From: sno on


Jeff wrote:
>
> <snip>
> >
> >
> > If you have a low-energy-efficiency fridge and live where electricity
> > cost is near or above national USA average, you can probably do well to
> > buy your own replacement if you expect to use it for a few years.
> > Otherwise I advise shopping for other landlords if that has reasonable
> > expectation of reducing your monthly expense (which I consider more a
> > matter of question).
>
> Where's the energy loss at? Is it mostly loss through the insulation
> or is it efficiency of the compressor? Not that anyone makes a
> refrigerator blanket but it is conceivable to control some of these losses.
>
> Jeff
>
> <snip>

If you frig is really using that much electricity and it is one of
those that has the cooling coils on the bottom, with a fan that
blows against them.....rather then coils on the back...
it is possible that the fan is bad....the frig can keep on working
but the only indication that the fan is not cooling the coils is
an extreme use of electricity....open doors and when
frig comes on fan should come on also....

If it is bad then you can have your landlord bring in an appliance
repairman to replace the fan....if he will not replace the frig...

Also check the seals around the door...if they are the accordion
plastic type open the accordion and check there are no holes in
the gasket....if there are get the model number from the plate
that is usually at the bottom front center of the frig door....go
to an appliance parts place with the model number and get a new
gasket...not expensive and usually fairly easy to replace....

hope helps...have fun.....sno

--
No matter how dangerous nuclear power may or
may not be.....
Is it any more dangerous then what we are doing
now.....???

This tag line is generated by:
SLNG (Silly Little Nuclear Generator)
From: Logan Shaw on
s wrote:
> The first KillaWatt was having issues. I saw small sparks when I
> plugged my refrigerator
> into it.

Why would sparks be an issue? What else would you expect to see at
the moment that you bring together two electrical conductors which
are at a significantly different electrical potential (that is, voltage)?
The big difference in potential means that electrons want to move
from one point to the other very badly. Since air is not a perfect
insulator, when the conductors get close enough together, the
electron will jump across.

As long as that is happening, there is no issue.

- Logan
From: Logan Shaw on
s wrote:
> It is placed below my apartment. Landlord does not know how to do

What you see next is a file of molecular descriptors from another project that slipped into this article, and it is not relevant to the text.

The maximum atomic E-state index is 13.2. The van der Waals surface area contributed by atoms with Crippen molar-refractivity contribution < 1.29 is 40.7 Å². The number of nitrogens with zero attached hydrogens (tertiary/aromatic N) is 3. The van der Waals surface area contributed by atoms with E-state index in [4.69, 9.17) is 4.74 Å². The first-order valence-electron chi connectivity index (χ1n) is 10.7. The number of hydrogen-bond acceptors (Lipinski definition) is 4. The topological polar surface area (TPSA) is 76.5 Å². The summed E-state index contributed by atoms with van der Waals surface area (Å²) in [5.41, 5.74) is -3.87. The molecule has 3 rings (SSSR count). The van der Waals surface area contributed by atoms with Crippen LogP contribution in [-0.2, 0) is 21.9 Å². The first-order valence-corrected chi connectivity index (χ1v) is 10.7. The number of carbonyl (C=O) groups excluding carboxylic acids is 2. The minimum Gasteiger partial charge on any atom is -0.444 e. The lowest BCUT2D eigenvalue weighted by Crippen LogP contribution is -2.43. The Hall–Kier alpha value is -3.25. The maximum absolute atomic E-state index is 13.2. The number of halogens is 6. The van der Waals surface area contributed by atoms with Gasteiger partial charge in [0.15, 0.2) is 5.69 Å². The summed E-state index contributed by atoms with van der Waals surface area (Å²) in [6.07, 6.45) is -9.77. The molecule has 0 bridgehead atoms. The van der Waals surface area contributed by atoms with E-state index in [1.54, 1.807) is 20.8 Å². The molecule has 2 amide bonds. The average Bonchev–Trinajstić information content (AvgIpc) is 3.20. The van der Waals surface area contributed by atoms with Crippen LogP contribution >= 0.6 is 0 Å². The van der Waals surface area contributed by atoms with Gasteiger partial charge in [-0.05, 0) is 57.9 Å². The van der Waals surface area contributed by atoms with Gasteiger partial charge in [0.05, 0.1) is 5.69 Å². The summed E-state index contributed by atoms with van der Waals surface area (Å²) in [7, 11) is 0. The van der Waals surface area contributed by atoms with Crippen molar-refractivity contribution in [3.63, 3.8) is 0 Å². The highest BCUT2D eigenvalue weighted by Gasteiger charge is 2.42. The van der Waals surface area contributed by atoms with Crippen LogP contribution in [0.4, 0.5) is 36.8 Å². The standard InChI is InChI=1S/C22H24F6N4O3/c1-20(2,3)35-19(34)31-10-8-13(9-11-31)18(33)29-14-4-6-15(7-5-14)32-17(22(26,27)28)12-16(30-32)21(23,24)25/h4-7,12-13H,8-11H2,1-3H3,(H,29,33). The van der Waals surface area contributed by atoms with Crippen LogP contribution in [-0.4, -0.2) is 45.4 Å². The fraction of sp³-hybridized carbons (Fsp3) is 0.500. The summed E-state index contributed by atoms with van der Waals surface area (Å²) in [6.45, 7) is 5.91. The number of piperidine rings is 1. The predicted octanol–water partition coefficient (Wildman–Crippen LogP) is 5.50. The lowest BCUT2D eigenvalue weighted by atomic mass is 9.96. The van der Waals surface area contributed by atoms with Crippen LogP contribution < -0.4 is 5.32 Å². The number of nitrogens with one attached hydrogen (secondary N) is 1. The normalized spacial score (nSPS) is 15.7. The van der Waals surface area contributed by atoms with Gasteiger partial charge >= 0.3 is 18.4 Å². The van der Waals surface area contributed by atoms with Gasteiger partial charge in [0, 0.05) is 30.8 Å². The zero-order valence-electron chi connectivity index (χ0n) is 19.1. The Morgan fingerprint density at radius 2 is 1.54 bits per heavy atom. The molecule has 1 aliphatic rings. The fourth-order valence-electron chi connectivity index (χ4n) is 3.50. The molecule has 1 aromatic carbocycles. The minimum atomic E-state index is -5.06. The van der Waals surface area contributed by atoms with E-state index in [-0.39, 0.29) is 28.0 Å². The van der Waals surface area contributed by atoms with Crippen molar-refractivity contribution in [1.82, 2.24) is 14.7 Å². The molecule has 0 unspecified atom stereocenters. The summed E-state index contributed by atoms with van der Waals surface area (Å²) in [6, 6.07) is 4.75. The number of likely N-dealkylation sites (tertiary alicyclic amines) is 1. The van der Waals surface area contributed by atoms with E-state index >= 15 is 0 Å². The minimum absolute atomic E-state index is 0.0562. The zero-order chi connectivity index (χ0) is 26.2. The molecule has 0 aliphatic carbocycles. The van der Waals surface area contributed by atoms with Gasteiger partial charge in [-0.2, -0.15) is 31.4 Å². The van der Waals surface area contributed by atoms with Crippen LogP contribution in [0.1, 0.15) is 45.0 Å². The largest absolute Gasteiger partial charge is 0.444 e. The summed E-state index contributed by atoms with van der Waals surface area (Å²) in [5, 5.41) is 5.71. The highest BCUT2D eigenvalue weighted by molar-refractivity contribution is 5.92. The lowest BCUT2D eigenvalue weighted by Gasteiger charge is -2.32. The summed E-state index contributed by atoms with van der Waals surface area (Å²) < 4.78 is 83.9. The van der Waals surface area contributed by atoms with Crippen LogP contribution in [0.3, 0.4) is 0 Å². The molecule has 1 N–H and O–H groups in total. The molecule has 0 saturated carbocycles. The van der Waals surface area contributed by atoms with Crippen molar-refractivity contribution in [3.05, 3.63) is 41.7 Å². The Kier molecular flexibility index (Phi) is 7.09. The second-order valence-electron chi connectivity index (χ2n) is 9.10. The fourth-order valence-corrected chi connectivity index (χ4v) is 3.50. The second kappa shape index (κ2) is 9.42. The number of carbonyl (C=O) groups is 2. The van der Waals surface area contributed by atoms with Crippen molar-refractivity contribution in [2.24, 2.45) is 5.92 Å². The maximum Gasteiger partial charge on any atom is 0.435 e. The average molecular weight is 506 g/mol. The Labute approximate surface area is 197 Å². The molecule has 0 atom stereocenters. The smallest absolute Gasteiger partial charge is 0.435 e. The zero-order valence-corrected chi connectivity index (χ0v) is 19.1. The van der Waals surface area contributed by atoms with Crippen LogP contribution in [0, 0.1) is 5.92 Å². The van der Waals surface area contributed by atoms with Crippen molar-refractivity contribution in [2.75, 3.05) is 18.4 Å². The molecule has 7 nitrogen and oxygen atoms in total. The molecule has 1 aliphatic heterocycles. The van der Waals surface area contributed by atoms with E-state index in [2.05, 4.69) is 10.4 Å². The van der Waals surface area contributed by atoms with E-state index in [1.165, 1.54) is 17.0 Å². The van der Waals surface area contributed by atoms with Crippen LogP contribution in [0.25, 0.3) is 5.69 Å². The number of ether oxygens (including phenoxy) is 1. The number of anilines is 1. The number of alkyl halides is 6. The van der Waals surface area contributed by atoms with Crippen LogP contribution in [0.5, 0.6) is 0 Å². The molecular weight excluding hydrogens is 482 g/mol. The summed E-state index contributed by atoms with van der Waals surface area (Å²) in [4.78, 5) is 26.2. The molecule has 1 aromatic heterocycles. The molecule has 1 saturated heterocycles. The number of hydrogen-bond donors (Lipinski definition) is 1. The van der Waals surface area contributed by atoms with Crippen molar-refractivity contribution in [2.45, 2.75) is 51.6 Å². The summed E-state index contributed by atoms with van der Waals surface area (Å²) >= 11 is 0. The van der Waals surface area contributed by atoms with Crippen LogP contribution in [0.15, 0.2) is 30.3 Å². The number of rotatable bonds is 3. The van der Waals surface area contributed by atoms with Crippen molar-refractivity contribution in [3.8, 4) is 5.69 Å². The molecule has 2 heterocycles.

> maintenance. He has a part time help for that purpose. I don't know
> how to open, clean, tweak and service it so that it uses proper amount
> of electricity rather than twice or thrice what it claims to use. I
> have already reduced running it to only 10mins/day but hope it does
> not use 10KWH/hr instead of its rated 4.5KWH/hr.

There is no chance at all that it is using "10KWH/hr". That's because
"10KWH/hr" is garbled, nonsense terminology. (And so is "4.5KWH/hr".
I can't imagine that a water heater really has that as a rating.)

If you want to start thinking logically about how much energy (or how
much power) the water heater is using, you need to understand the
concepts involved. Otherwise, you are just making stuff up.

- Logan
From: Don Klipstein on
In article <4647db14$0$8935$4c368faf(a)roadrunner.com>, Logan Shaw wrote:
>s wrote:
>> It is placed below my apartment. Landlord does not know how to do
>> maintenance. He has a part time help for that purpose. I don't know
>> how to open, clean, tweak and service it so that it uses proper amount
>> of electricity rather than twice or thrice what it claims to use. I
>> have already reduced running it to only 10mins/day but hope it does
>> not use 10KWH/hr instead of its rated 4.5KWH/hr.
>
>There is no chance at all that it is using "10KWH/hr". That's because
>"10KWH/hr" is garbled, nonsense terminology. (And so is "4.5KWH/hr".
>I can't imagine that a water heater really has that as a rating.)
>
>If you want to start thinking logically about how much energy (or how
>much power) the water heater is using, you need to understand the
>concepts involved. Otherwise, you are just making stuff up.

KWH/hr means kilowatts.

- Don Klipstein (don(a)misty.com)
From: s on
On May 13, 11:34 pm, Logan Shaw <lshaw-use...(a)austin.rr.com> wrote:
> s wrote:
> > The first KillaWatt was having issues. I saw small sparks when I
> > plugged my refrigerator
> > into it.
>
> Why would sparks be an issue? What else would you expect to see at
> the moment that you bring together two electrical conductors which
> are at a significantly different electrical potential (that is, voltage)?
> The big difference in potential means that electrons want to move
> from one point to the other very badly. Since air is not a perfect
> insulator, when the conductors get close enough together, the
> electron will jump across.
>
> As long as that is happening, there is no issue.

Logan,

Thanks for the reply and my apologies for the confusion.

Not at the moment only but also upto some time after I plugged it in
so I thought something could be wrong.
I did not mention that in my previous message which created confusion.
Coupled with the fact that most outlets
in my house don't have ground protection and my knowledge about
electricity is quite low made me speculate
incorrectly that something is wrong.

Thanks for your help and time.

>
> - Logan


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